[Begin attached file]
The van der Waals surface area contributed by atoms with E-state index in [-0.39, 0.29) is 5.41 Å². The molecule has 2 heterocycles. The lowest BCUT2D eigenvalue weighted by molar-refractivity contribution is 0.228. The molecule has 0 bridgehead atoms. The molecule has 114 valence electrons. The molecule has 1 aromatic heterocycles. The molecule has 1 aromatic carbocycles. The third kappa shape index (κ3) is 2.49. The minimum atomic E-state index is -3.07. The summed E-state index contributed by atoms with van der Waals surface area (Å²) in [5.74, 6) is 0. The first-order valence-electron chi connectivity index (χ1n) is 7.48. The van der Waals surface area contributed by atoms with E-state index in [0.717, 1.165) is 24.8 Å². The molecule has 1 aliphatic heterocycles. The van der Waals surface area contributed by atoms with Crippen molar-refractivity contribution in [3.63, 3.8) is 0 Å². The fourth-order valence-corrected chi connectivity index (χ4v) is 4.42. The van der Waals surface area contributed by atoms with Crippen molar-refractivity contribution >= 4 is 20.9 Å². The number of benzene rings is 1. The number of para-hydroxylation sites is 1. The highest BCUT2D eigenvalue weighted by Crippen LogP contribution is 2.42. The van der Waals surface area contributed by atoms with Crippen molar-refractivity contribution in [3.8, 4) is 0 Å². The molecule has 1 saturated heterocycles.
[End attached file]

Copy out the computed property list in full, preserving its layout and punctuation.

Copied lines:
The van der Waals surface area contributed by atoms with E-state index in [-0.39, 0.29) is 5.41 Å². The molecule has 2 heterocycles. The lowest BCUT2D eigenvalue weighted by molar-refractivity contribution is 0.228. The molecule has 0 bridgehead atoms. The molecule has 114 valence electrons. The molecule has 1 aromatic heterocycles. The molecule has 1 aromatic carbocycles. The third kappa shape index (κ3) is 2.49. The minimum atomic E-state index is -3.07. The summed E-state index contributed by atoms with van der Waals surface area (Å²) in [5.74, 6) is 0. The first-order valence-electron chi connectivity index (χ1n) is 7.48. The van der Waals surface area contributed by atoms with E-state index in [0.717, 1.165) is 24.8 Å². The molecule has 1 aliphatic heterocycles. The van der Waals surface area contributed by atoms with Crippen molar-refractivity contribution in [3.63, 3.8) is 0 Å². The fourth-order valence-corrected chi connectivity index (χ4v) is 4.42. The van der Waals surface area contributed by atoms with Crippen molar-refractivity contribution >= 4 is 20.9 Å². The number of benzene rings is 1. The number of para-hydroxylation sites is 1. The highest BCUT2D eigenvalue weighted by Crippen LogP contribution is 2.42. The van der Waals surface area contributed by atoms with Crippen molar-refractivity contribution in [3.8, 4) is 0 Å². The molecule has 1 saturated heterocycles.